Brent crude prices fell to a six-week low below $110 per barrel on Friday, erasing all gains so far in 2013 as political gridlock in Washington was set to trigger automatic U.S. budget cuts.

Since hitting a nine-month high of $119.20 in early February, Brent has dropped by around $9 a barrel over the last three weeks as concerns about oil demand during a sluggish economic recovery have reemerged.

In Washington on Friday, $85 billion in automatic spending cuts known as "sequestration" were about to kick in as the White House and Republicans remained at loggerheads over the federal budget, weighing on the economy of the world's largest oil consumer.

The International Monetary Fund (IMF) has warned the cuts could knock at least 0.5 percentage points off U.S. economic growth this year and weigh on the rest of the global economy.

"Despite some green shoots in the United States, the growth forecast remains mediocre, unemployment stubbornly high and economic data inconsistent," said oil brokerage PVM in a note to clients.

Brent crude futures fell to a low of $109.82, their weakest since mid-January, before paring losses after the release of data showing that the pace of growth in the U.S. manufacturing sector picked up in February.

Brent settled at $110.40, down 98 cents on the day and taking losses to week to $3.69 a barrel for the third consecutive weekly loss.

U.S. crude fell $1.37 to settle at $90.68, taking losses for the week to $2.45. The front-month contract for April delivery hit a low of $90.04, the weakest since December, and tested below its 200-day moving average at $90.38 a barrel, a key indicator of market sentiment watched by traders.

Crude oil exports from the Organization of the Petroleum Exporting Countries also rose in February, a Reuters survey found, marking the first monthly increase since October and further weighing on prices.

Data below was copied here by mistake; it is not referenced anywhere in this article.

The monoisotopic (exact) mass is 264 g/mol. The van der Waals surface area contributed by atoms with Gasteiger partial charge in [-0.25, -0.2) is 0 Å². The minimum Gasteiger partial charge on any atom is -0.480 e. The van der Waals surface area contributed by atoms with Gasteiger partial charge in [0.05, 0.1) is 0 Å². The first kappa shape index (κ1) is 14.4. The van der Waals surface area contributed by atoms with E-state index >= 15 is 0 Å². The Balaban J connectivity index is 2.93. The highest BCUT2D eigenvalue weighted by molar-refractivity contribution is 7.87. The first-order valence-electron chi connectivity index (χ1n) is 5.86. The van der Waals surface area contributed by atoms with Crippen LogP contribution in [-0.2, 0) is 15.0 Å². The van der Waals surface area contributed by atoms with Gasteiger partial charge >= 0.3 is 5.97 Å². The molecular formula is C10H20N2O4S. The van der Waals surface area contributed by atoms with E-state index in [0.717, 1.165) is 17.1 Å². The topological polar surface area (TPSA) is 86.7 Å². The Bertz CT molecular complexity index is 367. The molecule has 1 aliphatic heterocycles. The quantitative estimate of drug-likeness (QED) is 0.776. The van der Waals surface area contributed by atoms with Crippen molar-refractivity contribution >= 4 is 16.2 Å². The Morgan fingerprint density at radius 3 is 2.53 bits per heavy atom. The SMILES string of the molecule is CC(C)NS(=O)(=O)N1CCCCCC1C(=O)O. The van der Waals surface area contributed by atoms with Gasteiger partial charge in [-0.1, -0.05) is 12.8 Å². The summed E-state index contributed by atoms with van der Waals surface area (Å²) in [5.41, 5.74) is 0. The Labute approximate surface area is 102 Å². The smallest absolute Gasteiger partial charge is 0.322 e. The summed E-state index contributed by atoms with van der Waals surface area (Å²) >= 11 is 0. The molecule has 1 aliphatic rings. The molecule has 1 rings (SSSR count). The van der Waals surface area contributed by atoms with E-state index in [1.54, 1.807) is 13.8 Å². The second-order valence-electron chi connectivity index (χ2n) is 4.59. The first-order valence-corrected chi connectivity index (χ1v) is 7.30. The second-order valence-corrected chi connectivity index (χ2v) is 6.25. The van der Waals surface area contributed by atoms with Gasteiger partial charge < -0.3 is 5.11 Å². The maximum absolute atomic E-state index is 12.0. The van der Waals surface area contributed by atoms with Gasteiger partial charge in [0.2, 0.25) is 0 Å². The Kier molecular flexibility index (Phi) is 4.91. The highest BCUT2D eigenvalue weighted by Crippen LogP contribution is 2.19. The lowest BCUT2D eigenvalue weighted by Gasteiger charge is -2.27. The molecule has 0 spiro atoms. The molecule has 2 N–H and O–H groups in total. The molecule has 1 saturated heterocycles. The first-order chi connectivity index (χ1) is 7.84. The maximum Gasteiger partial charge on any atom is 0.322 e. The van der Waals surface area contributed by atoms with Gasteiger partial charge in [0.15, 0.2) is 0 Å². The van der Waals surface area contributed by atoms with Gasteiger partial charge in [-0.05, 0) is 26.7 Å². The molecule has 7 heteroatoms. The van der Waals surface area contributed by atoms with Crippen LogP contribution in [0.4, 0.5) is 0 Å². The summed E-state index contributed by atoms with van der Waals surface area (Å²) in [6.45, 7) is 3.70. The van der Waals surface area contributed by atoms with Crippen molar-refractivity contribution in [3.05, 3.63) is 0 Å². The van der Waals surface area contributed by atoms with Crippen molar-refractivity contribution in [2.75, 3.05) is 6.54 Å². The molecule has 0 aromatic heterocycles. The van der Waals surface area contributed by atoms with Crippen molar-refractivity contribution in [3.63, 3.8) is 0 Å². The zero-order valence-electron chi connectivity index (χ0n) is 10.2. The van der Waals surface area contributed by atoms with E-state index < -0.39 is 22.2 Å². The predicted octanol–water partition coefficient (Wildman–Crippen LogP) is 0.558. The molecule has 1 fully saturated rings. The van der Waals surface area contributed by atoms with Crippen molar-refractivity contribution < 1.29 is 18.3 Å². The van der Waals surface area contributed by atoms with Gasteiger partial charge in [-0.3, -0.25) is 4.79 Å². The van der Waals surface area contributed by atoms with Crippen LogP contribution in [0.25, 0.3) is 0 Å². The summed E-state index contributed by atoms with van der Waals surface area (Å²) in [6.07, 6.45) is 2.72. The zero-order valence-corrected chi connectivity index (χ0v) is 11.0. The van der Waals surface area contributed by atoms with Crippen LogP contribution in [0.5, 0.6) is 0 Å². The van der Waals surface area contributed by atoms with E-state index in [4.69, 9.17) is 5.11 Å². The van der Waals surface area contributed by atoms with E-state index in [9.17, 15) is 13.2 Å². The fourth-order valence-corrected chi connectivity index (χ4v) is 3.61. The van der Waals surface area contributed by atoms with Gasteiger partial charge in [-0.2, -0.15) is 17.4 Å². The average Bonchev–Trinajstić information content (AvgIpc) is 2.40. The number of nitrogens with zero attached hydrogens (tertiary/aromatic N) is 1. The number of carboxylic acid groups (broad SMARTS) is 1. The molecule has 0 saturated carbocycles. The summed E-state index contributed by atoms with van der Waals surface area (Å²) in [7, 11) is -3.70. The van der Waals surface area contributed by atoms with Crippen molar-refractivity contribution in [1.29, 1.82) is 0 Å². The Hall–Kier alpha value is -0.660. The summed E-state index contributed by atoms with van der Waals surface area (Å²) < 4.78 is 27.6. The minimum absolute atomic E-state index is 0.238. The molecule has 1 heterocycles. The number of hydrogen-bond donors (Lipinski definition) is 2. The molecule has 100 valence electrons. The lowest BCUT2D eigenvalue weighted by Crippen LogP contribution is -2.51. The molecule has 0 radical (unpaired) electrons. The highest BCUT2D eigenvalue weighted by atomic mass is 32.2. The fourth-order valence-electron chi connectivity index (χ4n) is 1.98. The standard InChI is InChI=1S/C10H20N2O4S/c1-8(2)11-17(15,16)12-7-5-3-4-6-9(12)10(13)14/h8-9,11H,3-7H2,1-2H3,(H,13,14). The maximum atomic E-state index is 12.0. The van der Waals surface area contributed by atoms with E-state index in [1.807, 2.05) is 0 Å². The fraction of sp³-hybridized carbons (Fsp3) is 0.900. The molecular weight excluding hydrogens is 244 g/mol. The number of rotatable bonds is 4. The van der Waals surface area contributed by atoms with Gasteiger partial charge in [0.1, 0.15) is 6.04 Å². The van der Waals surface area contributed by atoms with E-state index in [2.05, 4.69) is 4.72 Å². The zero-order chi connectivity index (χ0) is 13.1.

Supply from the 12-member Organization of the Petroleum Exporting Countries was 30.32 million barrels per day (bpd), up from 30.21 million bpd in January, the survey of shipping data and sources at oil firms, OPEC and consultants found.

Weak growth data out of Europe and China added to fears the global economic recovery is still sputtering.

European surveys showed British manufacturing shrank unexpectedly in February while France's factories suffered their 12th straight monthly fall in output. Also falling was industrial activity in Spain and Italy.

In China, domestic and foreign demand slackened as the official Purchasing Managers' Index (PMI) missed expectations, coming in at 50.1, the government said on Friday. This was its lowest reading since September.

Chinese data showing factory growth cooled in February also dampened the mood on commodity markets.

"China is the main economic and oil demand growth engine of the world," said Dominick Chirichella of the Energy Management Institute in New York.

"If China's manufacturing is slowing it strongly suggests that oil consumption in China is going to also slow." (Additional reporting by Gabriel Debenedetti in New York, Dasha Afanasieva in London and Luke Pachymuthu in Singapore; Editing by Jason Neely, David Gregorio and Chizu Nomiyama)